Tuesday, March 7, 2017

Science and Humor

Science and humor:
Creative Science for young associative
researchers with a strong imagination
A comic strip in 114 pictures

Nico van Rooijen


A sense of perspective, imagination and humor, go often together with a creative and associative young mind.
The present presentation is a humorous summing up of a number of recommendations for young starting scientists with such qualities.
Though its focus is on biomedical research, many of the advices and recommendations may as well apply to other natural sciences.
Contrary to the invariable dogmas of religion, natural sciences are based on research and rational thinking. Progress is a consequence of new discoveries and often requires adjustment of existing theories. If religion loses dogmas, it is no longer religion. If science loses objectivity it is no longer science. In other words: If you have to see it before you will believe it, you might become a scientist, but if you see it because you do belief it, you have many religions at choice.
If you belong to the first category or simply don’t know, go on.

Unfortunately, a large part of scientific research today is based on research projects, funded by organizations, primarily interested in its practical profit in stead of its scientific value. For that reason, young scientists will be less free to open up new horizons.
Comparable to placebo effects in medicine, humor may be very beneficial, since it influences mind directly and - as a consequence - body indirectly. Moreover, side effects are unlikely if one does not laugh one’s head off.
Apart from little more than 3400 words, this presentation is mainly based on 114 pictures, because imagination will be stimulated by pictures earlier than by words. (Cartoons Ashwin, photography Nico)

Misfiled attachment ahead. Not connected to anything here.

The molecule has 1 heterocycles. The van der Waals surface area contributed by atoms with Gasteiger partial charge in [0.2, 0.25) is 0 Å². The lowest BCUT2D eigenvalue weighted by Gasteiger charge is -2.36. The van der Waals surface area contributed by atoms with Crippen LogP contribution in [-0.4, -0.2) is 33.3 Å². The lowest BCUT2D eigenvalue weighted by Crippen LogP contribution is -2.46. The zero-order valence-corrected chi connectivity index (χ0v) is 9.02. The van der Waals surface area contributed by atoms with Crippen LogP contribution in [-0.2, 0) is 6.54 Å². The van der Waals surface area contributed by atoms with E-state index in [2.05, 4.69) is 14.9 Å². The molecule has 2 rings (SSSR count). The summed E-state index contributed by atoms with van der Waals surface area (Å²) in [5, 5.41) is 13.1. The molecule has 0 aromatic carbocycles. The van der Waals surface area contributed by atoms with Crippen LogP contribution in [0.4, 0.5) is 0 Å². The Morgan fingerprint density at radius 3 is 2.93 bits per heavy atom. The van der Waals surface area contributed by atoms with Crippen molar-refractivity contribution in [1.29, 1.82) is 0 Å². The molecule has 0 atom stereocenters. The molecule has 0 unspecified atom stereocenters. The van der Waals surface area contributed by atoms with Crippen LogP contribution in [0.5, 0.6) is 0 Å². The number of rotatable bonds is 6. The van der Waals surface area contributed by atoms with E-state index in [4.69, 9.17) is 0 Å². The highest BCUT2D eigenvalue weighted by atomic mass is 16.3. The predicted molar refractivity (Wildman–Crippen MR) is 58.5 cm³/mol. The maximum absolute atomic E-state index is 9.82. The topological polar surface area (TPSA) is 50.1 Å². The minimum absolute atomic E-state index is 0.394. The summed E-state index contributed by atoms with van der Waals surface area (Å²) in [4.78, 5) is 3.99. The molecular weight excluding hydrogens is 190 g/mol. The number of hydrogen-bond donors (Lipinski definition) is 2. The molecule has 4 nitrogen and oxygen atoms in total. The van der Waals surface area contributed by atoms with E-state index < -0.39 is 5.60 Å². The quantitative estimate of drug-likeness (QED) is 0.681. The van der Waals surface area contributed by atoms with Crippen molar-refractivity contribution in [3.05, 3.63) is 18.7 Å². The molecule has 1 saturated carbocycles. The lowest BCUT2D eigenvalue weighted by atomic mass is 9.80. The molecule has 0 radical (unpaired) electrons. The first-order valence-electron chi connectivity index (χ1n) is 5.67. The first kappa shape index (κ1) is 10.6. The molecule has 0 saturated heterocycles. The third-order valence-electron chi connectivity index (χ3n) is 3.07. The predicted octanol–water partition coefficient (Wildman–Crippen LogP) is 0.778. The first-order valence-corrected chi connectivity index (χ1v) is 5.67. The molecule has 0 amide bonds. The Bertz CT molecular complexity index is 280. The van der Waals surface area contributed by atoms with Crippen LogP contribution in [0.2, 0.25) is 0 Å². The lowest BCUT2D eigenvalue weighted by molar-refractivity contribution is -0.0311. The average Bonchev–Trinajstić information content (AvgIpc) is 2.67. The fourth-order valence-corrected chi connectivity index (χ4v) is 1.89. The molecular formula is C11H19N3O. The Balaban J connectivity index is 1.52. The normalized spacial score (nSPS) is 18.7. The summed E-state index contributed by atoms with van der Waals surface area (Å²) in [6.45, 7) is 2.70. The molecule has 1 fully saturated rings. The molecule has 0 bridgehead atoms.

1. Are you curious? If yes, go on. >>

2. Do you want to open up new horizons? (e.g. to prepare a flying submarine)
If yes, go on. In English it is often said: “You cannot compare chalk and cheese” or “you cannot compare apples and oranges”. In Dutch we say: “you cannot compare appels (apples) en peren (pears)”. But irrespective of what we all say, in science such comparisons may just open up new horizons. Comparing apples with apples and pears with pears often produces futilities only. Einstein did compare mass and energy and became one of the most successful scientists ever. >>

3. Building castles in the air is not a problem. it is a must for creative minds! >>
4. At least one of these castles may land (hopefully not in water as here in India).

5. Start to investigate the past in your research area, since the present is based on the past, as Newton said (though in other words).>>

                          6. It will not always be easy to find the original literature.>>

7. Instructions may be impossible to read.>>

8. But you might find valuable original work that greatly enhances your enthusiasm. You will quote it in most of your future publications.

9. Do you believe in wonders? If yes, stop here in order to prevent wasting your time. If not, try to help solving the mysteries of the universe and go on. Be aware that supernatural events or phenomena exist, but only in the heads of men. On the other hand, there are numerous natural events or phenomena that we do not understand as yet.

If you look forward to experience supernatural phenomena and define it as all what we do not understand, keep away from learning and science, because more supernatural phenomena will remain for you in that case. But if you believe that the scientific approach is the only way to improve our knowledge, go on.  NEXT ISSUE WILL TELL YOU MORE.

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